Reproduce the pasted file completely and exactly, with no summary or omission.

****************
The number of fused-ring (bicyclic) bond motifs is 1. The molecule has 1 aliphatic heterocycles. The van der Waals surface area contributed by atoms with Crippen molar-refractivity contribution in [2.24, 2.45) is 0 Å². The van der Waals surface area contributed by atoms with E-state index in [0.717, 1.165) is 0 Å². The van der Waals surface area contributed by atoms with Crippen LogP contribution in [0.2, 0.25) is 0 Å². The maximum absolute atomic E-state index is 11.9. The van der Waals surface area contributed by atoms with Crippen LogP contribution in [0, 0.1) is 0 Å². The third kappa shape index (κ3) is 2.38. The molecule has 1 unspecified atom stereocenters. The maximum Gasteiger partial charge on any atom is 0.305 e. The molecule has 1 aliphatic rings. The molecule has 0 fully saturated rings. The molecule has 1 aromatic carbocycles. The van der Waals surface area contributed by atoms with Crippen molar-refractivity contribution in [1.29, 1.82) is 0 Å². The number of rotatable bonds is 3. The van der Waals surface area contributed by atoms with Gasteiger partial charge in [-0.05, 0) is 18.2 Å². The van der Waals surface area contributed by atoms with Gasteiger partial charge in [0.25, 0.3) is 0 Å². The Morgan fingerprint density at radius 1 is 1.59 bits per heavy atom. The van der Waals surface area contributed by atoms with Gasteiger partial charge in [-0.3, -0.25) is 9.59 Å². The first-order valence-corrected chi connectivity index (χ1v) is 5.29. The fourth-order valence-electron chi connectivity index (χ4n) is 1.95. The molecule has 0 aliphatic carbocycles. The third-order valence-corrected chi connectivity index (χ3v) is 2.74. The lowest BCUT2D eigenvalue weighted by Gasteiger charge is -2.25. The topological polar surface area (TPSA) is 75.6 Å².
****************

The number of fused-ring (bicyclic) bond motifs is 1. The molecule has 1 aliphatic heterocycles. The van der Waals surface area contributed by atoms with Crippen molar-refractivity contribution in [2.24, 2.45) is 0 Å². The van der Waals surface area contributed by atoms with E-state index in [0.717, 1.165) is 0 Å². The van der Waals surface area contributed by atoms with Crippen LogP contribution in [0.2, 0.25) is 0 Å². The maximum absolute atomic E-state index is 11.9. The van der Waals surface area contributed by atoms with Crippen LogP contribution in [0, 0.1) is 0 Å². The third kappa shape index (κ3) is 2.38. The molecule has 1 unspecified atom stereocenters. The maximum Gasteiger partial charge on any atom is 0.305 e. The molecule has 1 aliphatic rings. The molecule has 0 fully saturated rings. The molecule has 1 aromatic carbocycles. The van der Waals surface area contributed by atoms with Crippen molar-refractivity contribution in [1.29, 1.82) is 0 Å². The number of rotatable bonds is 3. The van der Waals surface area contributed by atoms with Gasteiger partial charge in [-0.05, 0) is 18.2 Å². The van der Waals surface area contributed by atoms with Gasteiger partial charge in [0.25, 0.3) is 0 Å². The Morgan fingerprint density at radius 1 is 1.59 bits per heavy atom. The van der Waals surface area contributed by atoms with Gasteiger partial charge in [-0.3, -0.25) is 9.59 Å². The first-order valence-corrected chi connectivity index (χ1v) is 5.29. The fourth-order valence-electron chi connectivity index (χ4n) is 1.95. The molecule has 0 aliphatic carbocycles. The third-order valence-corrected chi connectivity index (χ3v) is 2.74. The lowest BCUT2D eigenvalue weighted by Gasteiger charge is -2.25. The topological polar surface area (TPSA) is 75.6 Å².